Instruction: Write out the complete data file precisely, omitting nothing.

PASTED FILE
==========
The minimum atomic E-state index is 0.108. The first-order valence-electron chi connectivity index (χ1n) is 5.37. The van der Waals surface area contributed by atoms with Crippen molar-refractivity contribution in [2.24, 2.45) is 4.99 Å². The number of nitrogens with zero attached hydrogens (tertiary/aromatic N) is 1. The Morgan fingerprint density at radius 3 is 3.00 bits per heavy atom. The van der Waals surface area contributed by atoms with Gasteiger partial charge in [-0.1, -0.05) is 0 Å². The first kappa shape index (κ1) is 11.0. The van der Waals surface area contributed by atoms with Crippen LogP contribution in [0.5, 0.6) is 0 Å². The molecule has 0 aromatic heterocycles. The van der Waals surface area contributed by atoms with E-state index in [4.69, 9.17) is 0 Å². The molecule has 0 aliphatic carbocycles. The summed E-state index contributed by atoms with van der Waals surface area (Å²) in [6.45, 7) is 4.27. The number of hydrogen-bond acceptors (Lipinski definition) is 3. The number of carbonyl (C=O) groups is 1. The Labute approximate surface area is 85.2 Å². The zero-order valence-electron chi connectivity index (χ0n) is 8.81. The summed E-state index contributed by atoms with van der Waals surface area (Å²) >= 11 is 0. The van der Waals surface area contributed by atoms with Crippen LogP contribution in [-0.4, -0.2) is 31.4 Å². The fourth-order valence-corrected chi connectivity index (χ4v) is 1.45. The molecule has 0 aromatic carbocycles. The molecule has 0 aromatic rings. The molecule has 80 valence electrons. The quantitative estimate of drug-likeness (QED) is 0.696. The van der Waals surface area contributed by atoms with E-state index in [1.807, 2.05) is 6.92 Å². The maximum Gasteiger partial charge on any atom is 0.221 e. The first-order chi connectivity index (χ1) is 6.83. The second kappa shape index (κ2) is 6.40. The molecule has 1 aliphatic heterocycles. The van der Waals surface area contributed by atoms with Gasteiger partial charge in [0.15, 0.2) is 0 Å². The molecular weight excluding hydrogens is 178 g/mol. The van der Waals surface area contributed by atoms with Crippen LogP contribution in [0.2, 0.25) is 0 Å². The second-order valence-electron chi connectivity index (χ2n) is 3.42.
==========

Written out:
The minimum atomic E-state index is 0.108. The first-order valence-electron chi connectivity index (χ1n) is 5.37. The van der Waals surface area contributed by atoms with Crippen molar-refractivity contribution in [2.24, 2.45) is 4.99 Å². The number of nitrogens with zero attached hydrogens (tertiary/aromatic N) is 1. The Morgan fingerprint density at radius 3 is 3.00 bits per heavy atom. The van der Waals surface area contributed by atoms with Gasteiger partial charge in [-0.1, -0.05) is 0 Å². The first kappa shape index (κ1) is 11.0. The van der Waals surface area contributed by atoms with Crippen LogP contribution in [0.5, 0.6) is 0 Å². The molecule has 0 aromatic heterocycles. The van der Waals surface area contributed by atoms with E-state index in [4.69, 9.17) is 0 Å². The molecule has 0 aliphatic carbocycles. The summed E-state index contributed by atoms with van der Waals surface area (Å²) in [6.45, 7) is 4.27. The number of hydrogen-bond acceptors (Lipinski definition) is 3. The number of carbonyl (C=O) groups is 1. The Labute approximate surface area is 85.2 Å². The zero-order valence-electron chi connectivity index (χ0n) is 8.81. The summed E-state index contributed by atoms with van der Waals surface area (Å²) >= 11 is 0. The van der Waals surface area contributed by atoms with Crippen LogP contribution in [-0.4, -0.2) is 31.4 Å². The fourth-order valence-corrected chi connectivity index (χ4v) is 1.45. The molecule has 0 aromatic carbocycles. The molecule has 0 aromatic rings. The molecule has 80 valence electrons. The quantitative estimate of drug-likeness (QED) is 0.696. The van der Waals surface area contributed by atoms with E-state index in [1.807, 2.05) is 6.92 Å². The maximum Gasteiger partial charge on any atom is 0.221 e. The first-order chi connectivity index (χ1) is 6.83. The second kappa shape index (κ2) is 6.40. The molecule has 1 aliphatic heterocycles. The van der Waals surface area contributed by atoms with Gasteiger partial charge in [0.15, 0.2) is 0 Å². The molecular weight excluding hydrogens is 178 g/mol. The van der Waals surface area contributed by atoms with Crippen LogP contribution in [0.2, 0.25) is 0 Å². The second-order valence-electron chi connectivity index (χ2n) is 3.42.